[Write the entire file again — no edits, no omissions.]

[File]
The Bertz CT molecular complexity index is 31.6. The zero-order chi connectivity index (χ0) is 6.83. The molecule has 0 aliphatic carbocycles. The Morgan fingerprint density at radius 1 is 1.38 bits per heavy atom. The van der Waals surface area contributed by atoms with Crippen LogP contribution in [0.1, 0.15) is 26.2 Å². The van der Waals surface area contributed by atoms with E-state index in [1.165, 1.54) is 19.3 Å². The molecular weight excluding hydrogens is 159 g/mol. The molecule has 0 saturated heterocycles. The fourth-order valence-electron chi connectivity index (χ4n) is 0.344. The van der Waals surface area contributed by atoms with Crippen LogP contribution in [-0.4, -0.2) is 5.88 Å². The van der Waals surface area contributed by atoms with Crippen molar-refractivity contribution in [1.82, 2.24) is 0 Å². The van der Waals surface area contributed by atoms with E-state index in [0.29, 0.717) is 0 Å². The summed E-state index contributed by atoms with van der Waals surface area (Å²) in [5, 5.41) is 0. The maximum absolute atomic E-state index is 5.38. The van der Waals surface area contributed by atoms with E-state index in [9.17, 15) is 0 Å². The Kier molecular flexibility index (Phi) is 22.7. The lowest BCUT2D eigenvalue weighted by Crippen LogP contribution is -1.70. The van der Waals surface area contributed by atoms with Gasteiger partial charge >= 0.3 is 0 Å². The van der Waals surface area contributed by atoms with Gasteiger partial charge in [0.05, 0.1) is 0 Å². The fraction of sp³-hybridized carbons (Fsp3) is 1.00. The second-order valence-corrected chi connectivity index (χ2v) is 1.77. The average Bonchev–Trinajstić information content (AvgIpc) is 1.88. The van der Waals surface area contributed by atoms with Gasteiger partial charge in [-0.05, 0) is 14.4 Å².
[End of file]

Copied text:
The Bertz CT molecular complexity index is 31.6. The zero-order chi connectivity index (χ0) is 6.83. The molecule has 0 aliphatic carbocycles. The Morgan fingerprint density at radius 1 is 1.38 bits per heavy atom. The van der Waals surface area contributed by atoms with Crippen LogP contribution in [0.1, 0.15) is 26.2 Å². The van der Waals surface area contributed by atoms with E-state index in [1.165, 1.54) is 19.3 Å². The molecular weight excluding hydrogens is 159 g/mol. The molecule has 0 saturated heterocycles. The fourth-order valence-electron chi connectivity index (χ4n) is 0.344. The van der Waals surface area contributed by atoms with Crippen LogP contribution in [-0.4, -0.2) is 5.88 Å². The van der Waals surface area contributed by atoms with Crippen molar-refractivity contribution in [1.82, 2.24) is 0 Å². The van der Waals surface area contributed by atoms with E-state index in [0.29, 0.717) is 0 Å². The summed E-state index contributed by atoms with van der Waals surface area (Å²) in [5, 5.41) is 0. The maximum absolute atomic E-state index is 5.38. The van der Waals surface area contributed by atoms with E-state index in [9.17, 15) is 0 Å². The Kier molecular flexibility index (Phi) is 22.7. The lowest BCUT2D eigenvalue weighted by Crippen LogP contribution is -1.70. The van der Waals surface area contributed by atoms with Gasteiger partial charge >= 0.3 is 0 Å². The van der Waals surface area contributed by atoms with Gasteiger partial charge in [0.05, 0.1) is 0 Å². The fraction of sp³-hybridized carbons (Fsp3) is 1.00. The second-order valence-corrected chi connectivity index (χ2v) is 1.77. The average Bonchev–Trinajstić information content (AvgIpc) is 1.88. The van der Waals surface area contributed by atoms with Gasteiger partial charge in [-0.05, 0) is 14.4 Å².